Tourism, Landscape, and the Irish Character: British Travel Writers in Pre-Famine Ireland
Picturesque but poor, abject yet sublime in its Gothic melancholy, the Ireland perceived by British visitors during the eighteenth and nineteenth centuries did not fit their ideas of progress, propriety, and Protestantism. The rituals of Irish Catholicism, the lamentations of funeral wakes, the Irish language they could not comprehend, even the landscapes were all strange to tourists from England, Wales, and Scotland. Overlooking the acute despair in England’s own industrial cities, these travelers opined in their writings that the poverty, bog lands, and ill-thatched houses of rural Ireland indicated moral failures of the Irish character.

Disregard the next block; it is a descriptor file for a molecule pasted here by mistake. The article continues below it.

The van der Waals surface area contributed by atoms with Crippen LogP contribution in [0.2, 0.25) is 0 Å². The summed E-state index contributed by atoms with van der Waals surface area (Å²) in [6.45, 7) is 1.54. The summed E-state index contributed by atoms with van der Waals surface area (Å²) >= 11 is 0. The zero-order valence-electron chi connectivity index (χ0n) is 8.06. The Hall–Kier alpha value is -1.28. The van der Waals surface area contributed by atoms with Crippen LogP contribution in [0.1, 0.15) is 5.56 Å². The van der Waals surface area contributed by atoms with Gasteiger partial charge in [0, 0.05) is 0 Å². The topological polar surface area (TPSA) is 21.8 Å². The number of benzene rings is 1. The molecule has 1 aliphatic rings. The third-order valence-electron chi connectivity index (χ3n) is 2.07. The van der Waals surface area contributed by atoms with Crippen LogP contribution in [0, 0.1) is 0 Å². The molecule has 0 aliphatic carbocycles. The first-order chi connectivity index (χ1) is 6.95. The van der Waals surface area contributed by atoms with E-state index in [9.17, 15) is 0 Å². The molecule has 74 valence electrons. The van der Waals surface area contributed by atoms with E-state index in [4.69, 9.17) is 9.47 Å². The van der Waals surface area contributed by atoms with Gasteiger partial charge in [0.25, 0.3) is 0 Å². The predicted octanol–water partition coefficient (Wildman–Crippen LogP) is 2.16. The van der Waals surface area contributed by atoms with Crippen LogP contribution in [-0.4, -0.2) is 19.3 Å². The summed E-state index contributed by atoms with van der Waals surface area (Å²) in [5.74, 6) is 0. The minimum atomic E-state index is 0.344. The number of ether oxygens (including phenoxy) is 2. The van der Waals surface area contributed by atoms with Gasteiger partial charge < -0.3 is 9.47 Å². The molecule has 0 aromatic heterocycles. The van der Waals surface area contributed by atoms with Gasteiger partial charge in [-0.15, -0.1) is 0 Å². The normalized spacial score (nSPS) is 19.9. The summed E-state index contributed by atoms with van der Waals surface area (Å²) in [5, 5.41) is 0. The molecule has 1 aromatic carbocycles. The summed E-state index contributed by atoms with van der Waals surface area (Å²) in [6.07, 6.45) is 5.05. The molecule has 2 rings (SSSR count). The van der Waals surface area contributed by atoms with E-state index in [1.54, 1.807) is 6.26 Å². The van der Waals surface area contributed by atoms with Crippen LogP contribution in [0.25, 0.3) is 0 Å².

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Putting Paddy in the Picture The Tourist ' s Gaze On a carriage ride from Kilkee to
Carrigaholt in Clare in 1841 , Mary Francis Dickson observed a group of
peasants : “ The varied employment of peasant life — the mingle of poetry and ...
Lady Chatterton was particularly adept at devising such word portraits , often
using the windows of her rooms to provide virtual picture frames for her subjects ,
caught unawares by the gaze behind the glass . During her visit to a manor on
By drawing upon the well - established techniques of genre painting , however ,
the author was able to end this passage by reducing it to a picture . Avoiding
difficult questions about the causes of Ireland ' s tragedy , the writer was free to